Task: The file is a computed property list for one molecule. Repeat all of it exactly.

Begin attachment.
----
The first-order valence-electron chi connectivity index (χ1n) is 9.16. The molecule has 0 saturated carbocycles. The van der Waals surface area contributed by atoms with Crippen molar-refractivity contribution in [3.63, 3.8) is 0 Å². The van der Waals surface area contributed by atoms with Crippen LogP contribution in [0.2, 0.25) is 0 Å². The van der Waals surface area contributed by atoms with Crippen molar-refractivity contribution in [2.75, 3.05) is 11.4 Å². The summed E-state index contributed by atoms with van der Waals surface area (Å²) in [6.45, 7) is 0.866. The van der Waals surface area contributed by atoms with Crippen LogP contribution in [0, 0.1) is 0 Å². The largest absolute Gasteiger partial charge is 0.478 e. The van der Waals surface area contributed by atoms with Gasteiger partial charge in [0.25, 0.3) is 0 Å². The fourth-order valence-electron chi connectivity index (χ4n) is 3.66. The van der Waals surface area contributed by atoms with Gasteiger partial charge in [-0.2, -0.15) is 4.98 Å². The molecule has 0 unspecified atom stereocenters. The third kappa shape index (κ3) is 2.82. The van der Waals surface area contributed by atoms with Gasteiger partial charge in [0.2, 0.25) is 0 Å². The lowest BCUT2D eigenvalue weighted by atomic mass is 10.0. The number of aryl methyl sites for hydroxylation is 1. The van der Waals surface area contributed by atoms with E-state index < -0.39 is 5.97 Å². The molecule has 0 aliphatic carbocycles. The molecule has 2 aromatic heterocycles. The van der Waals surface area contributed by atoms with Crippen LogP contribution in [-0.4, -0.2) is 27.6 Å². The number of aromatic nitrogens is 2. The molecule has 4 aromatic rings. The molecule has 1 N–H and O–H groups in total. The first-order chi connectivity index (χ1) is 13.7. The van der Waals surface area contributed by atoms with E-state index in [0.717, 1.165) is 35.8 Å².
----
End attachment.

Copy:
The first-order valence-electron chi connectivity index (χ1n) is 9.16. The molecule has 0 saturated carbocycles. The van der Waals surface area contributed by atoms with Crippen molar-refractivity contribution in [3.63, 3.8) is 0 Å². The van der Waals surface area contributed by atoms with Crippen LogP contribution in [0.2, 0.25) is 0 Å². The van der Waals surface area contributed by atoms with Crippen molar-refractivity contribution in [2.75, 3.05) is 11.4 Å². The summed E-state index contributed by atoms with van der Waals surface area (Å²) in [6.45, 7) is 0.866. The van der Waals surface area contributed by atoms with Crippen LogP contribution in [0, 0.1) is 0 Å². The largest absolute Gasteiger partial charge is 0.478 e. The van der Waals surface area contributed by atoms with Gasteiger partial charge in [0.25, 0.3) is 0 Å². The fourth-order valence-electron chi connectivity index (χ4n) is 3.66. The van der Waals surface area contributed by atoms with Gasteiger partial charge in [-0.2, -0.15) is 4.98 Å². The molecule has 0 unspecified atom stereocenters. The third kappa shape index (κ3) is 2.82. The van der Waals surface area contributed by atoms with Gasteiger partial charge in [0.2, 0.25) is 0 Å². The lowest BCUT2D eigenvalue weighted by atomic mass is 10.0. The number of aryl methyl sites for hydroxylation is 1. The van der Waals surface area contributed by atoms with E-state index < -0.39 is 5.97 Å². The molecule has 0 aliphatic carbocycles. The molecule has 2 aromatic heterocycles. The van der Waals surface area contributed by atoms with Crippen LogP contribution in [-0.4, -0.2) is 27.6 Å². The number of aromatic nitrogens is 2. The molecule has 4 aromatic rings. The molecule has 1 N–H and O–H groups in total. The first-order chi connectivity index (χ1) is 13.7. The van der Waals surface area contributed by atoms with E-state index in [0.717, 1.165) is 35.8 Å².